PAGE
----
Eventually, all inputs are transported to your brain (somatic or cognitive-emotional brain), which discriminates the types of stimuli and interprets it into psychological reaction.

 

 

Harrison and Field suggested there are four factors affecting pain after stroke, this concept is nicely aligned with the holistic view in occupational therapy:

1. Psychological: depression, anxiety, stress and loneliness.

2. Central neuropathic: altered pain threshold, maladaptive plasticity.

3. Autonomic: sympathetically maintained pain.

4. Peripheral injuries: trauma, inflammation, soft tissue swelling or degeneration…etc.

 

⭐  Common Pain Syndromes After Stroke

There are three stages after the onset of a stroke. Acute stage: 1-14 days; sub-acute stage: 14-90 days; chronic stage: more than 90 days.

Studies showed about 14-38% of acute patients had at least one pain syndrome, which increased to around 42% in sub-acute stage. Finally, approximately 32-46% of patients in chronic stage suffered pain syndrome.

 

1. Muscular-skeletal Pain (shoulder excluded)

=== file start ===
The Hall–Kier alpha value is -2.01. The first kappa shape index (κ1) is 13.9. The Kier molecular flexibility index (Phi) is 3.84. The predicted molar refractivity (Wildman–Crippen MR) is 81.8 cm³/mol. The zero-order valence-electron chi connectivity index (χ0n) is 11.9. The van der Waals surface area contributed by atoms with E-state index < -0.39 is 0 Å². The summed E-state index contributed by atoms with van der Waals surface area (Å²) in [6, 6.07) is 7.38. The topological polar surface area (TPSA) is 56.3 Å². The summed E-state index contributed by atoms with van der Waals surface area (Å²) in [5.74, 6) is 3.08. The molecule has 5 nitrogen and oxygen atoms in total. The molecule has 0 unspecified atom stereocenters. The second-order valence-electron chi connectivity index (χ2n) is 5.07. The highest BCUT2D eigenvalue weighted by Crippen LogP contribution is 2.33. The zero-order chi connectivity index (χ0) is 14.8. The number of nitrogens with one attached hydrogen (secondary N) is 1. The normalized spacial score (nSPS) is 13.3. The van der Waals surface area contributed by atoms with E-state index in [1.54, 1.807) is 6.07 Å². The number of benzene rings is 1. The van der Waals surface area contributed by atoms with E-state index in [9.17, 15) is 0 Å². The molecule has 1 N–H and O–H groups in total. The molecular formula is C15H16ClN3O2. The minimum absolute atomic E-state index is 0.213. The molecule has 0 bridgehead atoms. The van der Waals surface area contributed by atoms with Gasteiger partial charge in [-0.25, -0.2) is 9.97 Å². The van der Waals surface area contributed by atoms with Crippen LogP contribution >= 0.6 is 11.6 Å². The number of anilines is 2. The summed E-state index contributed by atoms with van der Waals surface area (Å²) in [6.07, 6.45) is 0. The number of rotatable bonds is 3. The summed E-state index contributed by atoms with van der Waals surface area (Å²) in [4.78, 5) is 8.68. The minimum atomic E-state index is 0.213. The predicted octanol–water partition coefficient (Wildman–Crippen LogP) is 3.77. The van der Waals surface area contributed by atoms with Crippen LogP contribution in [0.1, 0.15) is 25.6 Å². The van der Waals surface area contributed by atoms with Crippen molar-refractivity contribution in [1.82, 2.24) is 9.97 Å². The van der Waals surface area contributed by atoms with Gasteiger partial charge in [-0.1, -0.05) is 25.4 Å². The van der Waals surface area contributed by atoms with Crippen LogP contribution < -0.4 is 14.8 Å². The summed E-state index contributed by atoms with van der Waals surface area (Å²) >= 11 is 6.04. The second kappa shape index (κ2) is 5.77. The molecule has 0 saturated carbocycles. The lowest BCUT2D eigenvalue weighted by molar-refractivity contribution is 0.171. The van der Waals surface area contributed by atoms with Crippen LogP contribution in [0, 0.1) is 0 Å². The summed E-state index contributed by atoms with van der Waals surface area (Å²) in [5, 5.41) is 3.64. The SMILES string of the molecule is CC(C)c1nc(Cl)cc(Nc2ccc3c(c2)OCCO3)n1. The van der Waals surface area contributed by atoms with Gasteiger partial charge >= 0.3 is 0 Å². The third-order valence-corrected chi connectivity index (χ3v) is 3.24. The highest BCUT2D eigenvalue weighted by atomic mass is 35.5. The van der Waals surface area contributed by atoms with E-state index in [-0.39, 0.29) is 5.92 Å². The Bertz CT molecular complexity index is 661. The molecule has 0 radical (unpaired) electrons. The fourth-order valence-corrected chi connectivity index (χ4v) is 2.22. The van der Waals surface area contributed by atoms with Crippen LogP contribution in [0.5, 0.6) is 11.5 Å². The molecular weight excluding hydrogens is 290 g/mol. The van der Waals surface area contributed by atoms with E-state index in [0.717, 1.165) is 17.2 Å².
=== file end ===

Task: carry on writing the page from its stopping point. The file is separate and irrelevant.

The most common pain syndrome after stroke, especially in sub-acute stage (>30%). Usually this is the stage when patients become more stable and can start therapeutic activities, which could cause muscle soreness and micro-trauma to soft tissue. Such pain reaction is well expected and actually beneficial for motor recovery.

 

2. Hemiplegic Shoulder Pain (HSP)

The second most common pain syndrome, it also happens more often after sub-acute stage (around 15%). HSP may be caused by activities or other complications (such as shoulder muscle weakness) after stroke. We will illustrate it more in another article.

 

3. Central Post-stroke Pain (CPSP)